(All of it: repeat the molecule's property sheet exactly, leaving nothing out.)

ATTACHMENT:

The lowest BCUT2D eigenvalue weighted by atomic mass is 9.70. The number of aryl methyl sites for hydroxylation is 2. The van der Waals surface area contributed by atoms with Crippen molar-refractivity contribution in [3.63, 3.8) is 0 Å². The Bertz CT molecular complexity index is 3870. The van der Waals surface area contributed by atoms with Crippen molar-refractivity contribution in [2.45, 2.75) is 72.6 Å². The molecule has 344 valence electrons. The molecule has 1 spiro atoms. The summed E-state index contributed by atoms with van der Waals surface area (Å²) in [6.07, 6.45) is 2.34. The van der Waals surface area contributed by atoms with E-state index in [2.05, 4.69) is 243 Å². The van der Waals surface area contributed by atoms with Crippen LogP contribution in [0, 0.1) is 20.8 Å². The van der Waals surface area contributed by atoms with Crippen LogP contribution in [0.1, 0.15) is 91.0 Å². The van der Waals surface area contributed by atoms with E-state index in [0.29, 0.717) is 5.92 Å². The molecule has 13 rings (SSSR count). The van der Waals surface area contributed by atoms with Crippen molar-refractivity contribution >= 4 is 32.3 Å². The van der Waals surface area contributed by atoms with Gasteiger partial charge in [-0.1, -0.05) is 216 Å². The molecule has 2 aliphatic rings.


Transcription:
The lowest BCUT2D eigenvalue weighted by atomic mass is 9.70. The number of aryl methyl sites for hydroxylation is 2. The van der Waals surface area contributed by atoms with Crippen molar-refractivity contribution in [3.63, 3.8) is 0 Å². The Bertz CT molecular complexity index is 3870. The van der Waals surface area contributed by atoms with Crippen molar-refractivity contribution in [2.45, 2.75) is 72.6 Å². The molecule has 344 valence electrons. The molecule has 1 spiro atoms. The summed E-state index contributed by atoms with van der Waals surface area (Å²) in [6.07, 6.45) is 2.34. The van der Waals surface area contributed by atoms with E-state index in [2.05, 4.69) is 243 Å². The van der Waals surface area contributed by atoms with Crippen LogP contribution in [0, 0.1) is 20.8 Å². The van der Waals surface area contributed by atoms with Crippen LogP contribution in [0.1, 0.15) is 91.0 Å². The van der Waals surface area contributed by atoms with E-state index in [0.29, 0.717) is 5.92 Å². The molecule has 13 rings (SSSR count). The van der Waals surface area contributed by atoms with Crippen molar-refractivity contribution >= 4 is 32.3 Å². The van der Waals surface area contributed by atoms with Gasteiger partial charge in [-0.1, -0.05) is 216 Å². The molecule has 2 aliphatic rings.